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The FUNdamentals Of Cooking Your Holiday Wild Game

The holiday season, arrival of the new year and football bowl games bring an assortment of wild game from field to table.

A Canada goose is retrieved and brought to the hunter by Buddy, a black Labrador retriever. Photo by Greg Wagner/Nebraska Game and Parks Commission.

But with so many options for cooking cuts of wild game meat, it can sure be difficult for the inexperienced cook to know where to start, right?

No matter what the scenario is, any professional chef will tell you there’s nothing magical or mystical about preparing a delicious wild game dinner. It is a fun and adventurous thing to do!

Anyone who can cook at all will enjoy cooking and serving a savory supper using wild game birds and animals that are often far superior to “domestic” offerings. Wild game is a tasty and healthy alternative to either faux-meats (“meatless meats”) as well as mass-produced real meats that are often treated with steroids, antibiotics and other chemicals.

Creole-rub seasoned boneless wild turkey breasts on the charcoal grill with mulberry chips added. Photo by Greg Wagner/Nebraska Game and Parks Commission.

For example, according to a study by Purdue University, wild game such as deer, elk, pheasant and Canada goose has an ideal ratio of Omega-3 to Omega-6 fatty acids, making game one of the healthiest sources of good fat on earth.

Roasted Canada goose breast strips. Photo by Katie Stacey/Nebraska Game and Parks Commission.

Now, about cooking that game meat you have to eat and share with others.

Here’s the rub (no pun intended): Before you embark on any recipe for wild game, you need to know the basics. If you are new to cooking game meat or haven’t done it for a while, here are the fundamentals to follow, according to longtime, French classically trained executive chef and Iowa Western Community College Culinary Instructor, Gene Cammarota of Omaha, NE.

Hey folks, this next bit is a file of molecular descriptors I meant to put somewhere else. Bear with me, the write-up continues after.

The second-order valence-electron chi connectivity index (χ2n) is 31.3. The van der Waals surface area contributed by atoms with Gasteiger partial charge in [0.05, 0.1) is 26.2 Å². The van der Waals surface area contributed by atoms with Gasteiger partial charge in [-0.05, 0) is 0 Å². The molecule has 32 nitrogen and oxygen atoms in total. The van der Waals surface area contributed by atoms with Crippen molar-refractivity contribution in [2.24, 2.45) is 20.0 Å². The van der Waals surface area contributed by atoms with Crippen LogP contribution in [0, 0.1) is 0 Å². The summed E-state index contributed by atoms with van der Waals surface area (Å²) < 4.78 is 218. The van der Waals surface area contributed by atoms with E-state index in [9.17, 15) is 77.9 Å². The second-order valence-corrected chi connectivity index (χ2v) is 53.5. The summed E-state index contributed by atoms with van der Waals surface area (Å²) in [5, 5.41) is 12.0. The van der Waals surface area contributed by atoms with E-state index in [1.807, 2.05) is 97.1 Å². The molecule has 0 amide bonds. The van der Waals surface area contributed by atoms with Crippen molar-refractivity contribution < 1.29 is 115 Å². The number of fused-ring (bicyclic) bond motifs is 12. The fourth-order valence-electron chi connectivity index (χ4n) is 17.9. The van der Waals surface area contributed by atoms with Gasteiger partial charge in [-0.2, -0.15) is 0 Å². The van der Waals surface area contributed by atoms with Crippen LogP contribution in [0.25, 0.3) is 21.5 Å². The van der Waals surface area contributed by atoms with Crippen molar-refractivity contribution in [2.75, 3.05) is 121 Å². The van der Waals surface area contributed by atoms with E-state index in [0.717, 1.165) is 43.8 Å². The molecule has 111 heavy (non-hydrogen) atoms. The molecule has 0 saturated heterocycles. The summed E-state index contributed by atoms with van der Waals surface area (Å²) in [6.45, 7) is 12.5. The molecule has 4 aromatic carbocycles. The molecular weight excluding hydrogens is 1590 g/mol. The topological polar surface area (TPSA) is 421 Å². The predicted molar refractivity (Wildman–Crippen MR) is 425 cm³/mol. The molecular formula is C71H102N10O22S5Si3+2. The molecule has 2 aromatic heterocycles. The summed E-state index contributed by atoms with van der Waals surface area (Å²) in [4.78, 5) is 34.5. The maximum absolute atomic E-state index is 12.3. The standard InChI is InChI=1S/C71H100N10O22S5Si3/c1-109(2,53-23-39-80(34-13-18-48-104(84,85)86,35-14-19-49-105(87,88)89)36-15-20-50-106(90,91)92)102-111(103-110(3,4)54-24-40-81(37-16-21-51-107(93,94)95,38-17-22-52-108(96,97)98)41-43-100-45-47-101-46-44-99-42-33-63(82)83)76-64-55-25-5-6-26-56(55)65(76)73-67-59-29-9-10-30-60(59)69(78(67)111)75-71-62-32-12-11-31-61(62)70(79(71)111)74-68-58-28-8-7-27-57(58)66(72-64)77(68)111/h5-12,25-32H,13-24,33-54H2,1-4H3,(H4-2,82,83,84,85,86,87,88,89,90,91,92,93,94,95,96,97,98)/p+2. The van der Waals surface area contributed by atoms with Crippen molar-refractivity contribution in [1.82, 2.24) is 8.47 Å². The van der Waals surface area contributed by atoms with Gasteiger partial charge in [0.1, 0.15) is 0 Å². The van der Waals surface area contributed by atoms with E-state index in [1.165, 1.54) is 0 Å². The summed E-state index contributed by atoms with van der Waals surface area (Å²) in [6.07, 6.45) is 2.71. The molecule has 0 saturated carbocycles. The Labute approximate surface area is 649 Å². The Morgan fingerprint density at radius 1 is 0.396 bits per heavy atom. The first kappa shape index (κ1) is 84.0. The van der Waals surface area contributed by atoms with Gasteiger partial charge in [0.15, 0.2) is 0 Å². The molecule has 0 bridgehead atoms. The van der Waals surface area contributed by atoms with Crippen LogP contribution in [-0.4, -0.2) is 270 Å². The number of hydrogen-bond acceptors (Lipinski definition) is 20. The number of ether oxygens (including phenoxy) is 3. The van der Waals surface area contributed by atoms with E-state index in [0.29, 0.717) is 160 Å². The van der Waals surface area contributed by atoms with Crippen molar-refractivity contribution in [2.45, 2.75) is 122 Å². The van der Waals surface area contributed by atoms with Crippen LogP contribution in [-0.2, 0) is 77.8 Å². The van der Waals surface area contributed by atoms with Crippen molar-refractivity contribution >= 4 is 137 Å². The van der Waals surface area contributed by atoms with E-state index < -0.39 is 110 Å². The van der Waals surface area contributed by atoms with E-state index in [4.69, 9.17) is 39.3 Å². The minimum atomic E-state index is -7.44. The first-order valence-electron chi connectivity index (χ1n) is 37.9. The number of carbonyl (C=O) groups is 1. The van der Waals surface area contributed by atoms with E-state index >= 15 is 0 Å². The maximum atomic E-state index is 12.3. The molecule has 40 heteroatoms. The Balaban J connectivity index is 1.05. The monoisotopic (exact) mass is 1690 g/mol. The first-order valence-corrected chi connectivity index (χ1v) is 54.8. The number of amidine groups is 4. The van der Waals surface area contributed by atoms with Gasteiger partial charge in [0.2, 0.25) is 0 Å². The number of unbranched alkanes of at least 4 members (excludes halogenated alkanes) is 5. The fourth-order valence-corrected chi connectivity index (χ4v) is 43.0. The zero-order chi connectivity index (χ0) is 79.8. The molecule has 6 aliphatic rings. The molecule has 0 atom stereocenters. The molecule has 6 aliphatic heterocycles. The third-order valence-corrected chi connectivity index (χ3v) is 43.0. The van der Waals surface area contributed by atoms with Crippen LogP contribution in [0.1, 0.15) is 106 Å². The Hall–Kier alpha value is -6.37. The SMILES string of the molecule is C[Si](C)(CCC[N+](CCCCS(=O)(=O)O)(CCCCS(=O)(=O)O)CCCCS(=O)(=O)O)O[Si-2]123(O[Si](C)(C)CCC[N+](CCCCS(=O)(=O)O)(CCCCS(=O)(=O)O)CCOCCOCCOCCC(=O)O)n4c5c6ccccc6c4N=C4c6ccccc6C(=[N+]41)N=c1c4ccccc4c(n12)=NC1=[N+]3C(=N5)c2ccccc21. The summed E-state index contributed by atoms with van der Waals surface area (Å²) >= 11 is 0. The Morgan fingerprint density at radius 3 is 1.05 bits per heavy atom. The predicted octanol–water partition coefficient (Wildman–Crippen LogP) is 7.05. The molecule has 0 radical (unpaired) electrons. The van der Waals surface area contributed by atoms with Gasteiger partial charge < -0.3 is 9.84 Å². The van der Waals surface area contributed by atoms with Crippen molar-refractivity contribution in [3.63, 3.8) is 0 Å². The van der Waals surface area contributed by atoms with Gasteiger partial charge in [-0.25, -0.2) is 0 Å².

–    Leaner, but drier. Game is leaner than domestic meat because wild animals walk, run, fly and roam freely all the time. Wild game meat is high in protein and low in fat, but higher specifically in Omega-3 fats. With cooking, due to the leanness of wild game, it runs drier than most domestic meats, so recipes that keep it moist are a must! Also, avoid treating game meat as a substitute for other more common proteins in recipes, instead choose preparations designed to bring out its unique qualities.

–    Fast on high heat, long time on low heat. Your game meat will be succulent if you cook it for a short time on high heat or a long time on low heat. Game meat needs to be cooked thoroughly, however is best done medium-rare or until it pulls apart! The exception to the medium-rare recommendation is ground wild game burger patties. It is recommended that ground deer, elk, and pronghorn antelope patties be cooked closer to medium.

–    Grilling versus smoking. The split between grilling and smoking for game meats is likened to traditional domesticated meats. Steaks and chops are best when cooked quickly on a hot grill. Cuts with a lot of connective muscle tissue (e.g. shoulders and ribs) that must be broken down are best suited for the “low and slow” heat of a smoker. If you don’t have a smoker, consider adding some liquid smoke to your wild game meat. It offsets any “gaminess” to the taste. Incorporate liquid smoke in your marinade, or just sprinkle some of it on the meat and let it set a few minutes before cooking. Here are a couple tidbits of information for smokers of game meats that they may not know: Oak adds an Old World flavor to any wild game while mulberry gives a nice, mellow taste to it. Also, using a cedar plank on a grill imparts a subtle wood flavor to game and fish along with fruits and vegetables, adding warmth and color to any dish.

–    Younger game, older game. Younger game birds and animals generally taste better and are tenderer than older ones. Use young game in most recipes; reserve older game for stews and braising. Canning is also a good way to go with tougher cuts of meat.

—    Give it a rest. By allowing game meat to rest for several minutes immediately after cooking, you will give the juices a chance to redistribute. During the cooking process, the juices tend to concentrate in the coldest part of the meat, which is in the center.

–    Age, tenderize and add flavor. Aging game will help tenderize it and add flavor. Essentially, aging is a change in the activity of muscle enzymes. The deterioration and the breakdown of cell molecules creates intense flavor, which improves further upon cooking. As an example, you should age an old wild turkey gobbler for about a week before freezing it or cooking it.

 –   Less is better. Simpler recipes are not only easier; they respect the nuances of game meat. Use sauces, spices, stocks and seasonings sparingly to enhance, not overpower your game. Sometimes we do too much to a wild game dish like smothering it in cream of mushroom soup or barbecue sauce! Game meat should be served with flavors that accentuate its flavor but not ones that cover it up.

–    Fresh herbs. When a game recipe calls for herbs, purchase them as you need them from the grocery store or start a small herb garden. Old herbs have little taste. Preferred herbs to use with wild game are rosemary, sage, thyme, garlic, onion, bay leaves and juniper berries!